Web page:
India has the most aggressive earnings growth forecast among the world's major stock markets, and that is probably why the Sensex and the Nifty are continuously scaling new heights.
The combined net profit of the BSE
Sensex and NSE
Nifty is expected to rise around by 45 per cent in the next two years in constant currency terms, beating most other markets
by a wide margin.
Bulls have raised their earnings expectations despite India Inc’s poor earnings growth in the last few years. The combined earnings (in dollar terms) of Nifty companies were down 0.8 per cent cumulatively in the last three years, while the earnings of Sensex companies were 5.4 per cent lower during the period.
The UK’s FTSE 100 is expected to top the growth chart with its underlying earnings rising 74 per cent by the end of December 2018 from their current level. The FTSE 100 index
is, however, not comparable with India's benchmark indices because of a large presence of metal and mining companies that are witnessing a rebound after years of poor performance. Metal and mining companies have a small weight in Indian indices.
The analysis is based on the forward earnings estimates of the world’s major equity indices in dollar terms as compiled by Bloomberg.
Experts see a bull bias in the forward earnings estimates, given the strong performance of Indian stock indices during the year. "There has to be a justification for the recent rally on Dalal Street and the rich valuation for most frontline stocks. Analysts are justifying the rally by building in expectations of strong double-digit earnings growth over the next two years," said G Chokkalingam, managing director, Equinomics Research & Advisory.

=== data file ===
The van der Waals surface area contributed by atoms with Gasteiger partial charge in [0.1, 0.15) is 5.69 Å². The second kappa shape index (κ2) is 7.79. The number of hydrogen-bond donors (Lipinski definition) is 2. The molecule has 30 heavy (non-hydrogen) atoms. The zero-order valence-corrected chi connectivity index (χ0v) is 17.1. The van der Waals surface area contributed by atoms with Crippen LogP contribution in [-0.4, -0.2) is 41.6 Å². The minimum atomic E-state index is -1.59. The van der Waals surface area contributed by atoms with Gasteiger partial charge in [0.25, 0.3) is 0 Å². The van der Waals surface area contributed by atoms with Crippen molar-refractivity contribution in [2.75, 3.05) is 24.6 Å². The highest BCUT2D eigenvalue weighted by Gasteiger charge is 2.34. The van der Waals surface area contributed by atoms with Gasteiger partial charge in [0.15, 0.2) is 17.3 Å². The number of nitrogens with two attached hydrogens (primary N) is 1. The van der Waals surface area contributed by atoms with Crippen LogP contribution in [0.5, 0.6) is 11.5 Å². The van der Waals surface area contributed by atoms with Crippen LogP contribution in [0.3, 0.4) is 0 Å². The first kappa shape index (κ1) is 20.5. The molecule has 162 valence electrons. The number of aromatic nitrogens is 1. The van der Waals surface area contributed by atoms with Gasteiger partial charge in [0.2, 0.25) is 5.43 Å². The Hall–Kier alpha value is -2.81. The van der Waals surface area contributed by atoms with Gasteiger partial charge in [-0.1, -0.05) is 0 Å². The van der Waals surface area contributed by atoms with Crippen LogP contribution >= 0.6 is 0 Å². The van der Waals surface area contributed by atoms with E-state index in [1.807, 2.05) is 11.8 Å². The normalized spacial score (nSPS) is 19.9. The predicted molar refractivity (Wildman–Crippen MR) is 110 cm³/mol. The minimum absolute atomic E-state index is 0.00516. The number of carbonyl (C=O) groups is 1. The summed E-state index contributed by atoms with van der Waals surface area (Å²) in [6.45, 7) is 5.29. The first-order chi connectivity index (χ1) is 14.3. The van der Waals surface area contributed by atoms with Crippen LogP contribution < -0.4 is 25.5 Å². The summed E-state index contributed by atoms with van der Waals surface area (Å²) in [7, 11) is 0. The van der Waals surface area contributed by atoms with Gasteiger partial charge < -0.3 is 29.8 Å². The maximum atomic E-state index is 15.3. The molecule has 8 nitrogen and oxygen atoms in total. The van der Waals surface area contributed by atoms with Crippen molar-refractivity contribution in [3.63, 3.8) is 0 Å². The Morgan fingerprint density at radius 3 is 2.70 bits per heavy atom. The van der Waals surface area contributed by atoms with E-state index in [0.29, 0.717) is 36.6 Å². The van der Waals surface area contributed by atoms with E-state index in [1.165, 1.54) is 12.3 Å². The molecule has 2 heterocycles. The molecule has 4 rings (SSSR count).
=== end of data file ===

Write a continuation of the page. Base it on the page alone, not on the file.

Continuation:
According to him, this is normal in a bull run, but investors should take it with a pinch of salt. Investors, however, seem to have taken the forward earnings estimates at face value, pushing the benchmark indices to new highs and making India one of the best-performing markets
in dollar terms in 2017. (See chart)
Nifty 50 index is up 28.4 per cent in dollar terms this year, the second highest among the world's top 13 markets.
South Korea’s KOSPI tops the list with 30 per cent year-to-date (YTD) returns in dollar terms. Borsa Istanbul trails India with 23.9 per cent YTD returns in dollar terms.
Other experts are advising investors to discount the forward earnings estimates, given their poor history. "Actual earnings have repeatedly been significantly lower than forward estimates since the 2008 global financial crisis. Every financial year, analysts begin with expectations of double-digit growth in earnings but eventually settle for low single-digit growth. The pattern may repeat itself," said Dhananjay Sinha, head of institutional research at Emkay Global Financial Services.
In the eight years since 2009, Nifty companies’ earnings are up 24 per cent in dollar terms, growing at a compound annual rate of 2.7 per cent. Sensex companies have done worse with a 2 per cent CAGR over the period.
India is among the bottom-ranked markets
in actual earnings growth over the last three years. Nifty companies’ underlying earnings growth of 10 per cent in the last year ranked ninth among the world's top 13 markets.
Sensex companies fared even worse with 5.5 per cent earnings growth in the last 12 months. Only companies in South Africa, the US and Russia reported lower earnings growth in constant currency during the period.
In the last three years, earnings growth in India was ranked eighth, with companies in Russia, France, Japan, Indonesia, Germany, Brazil and the US ahead of Indian firms.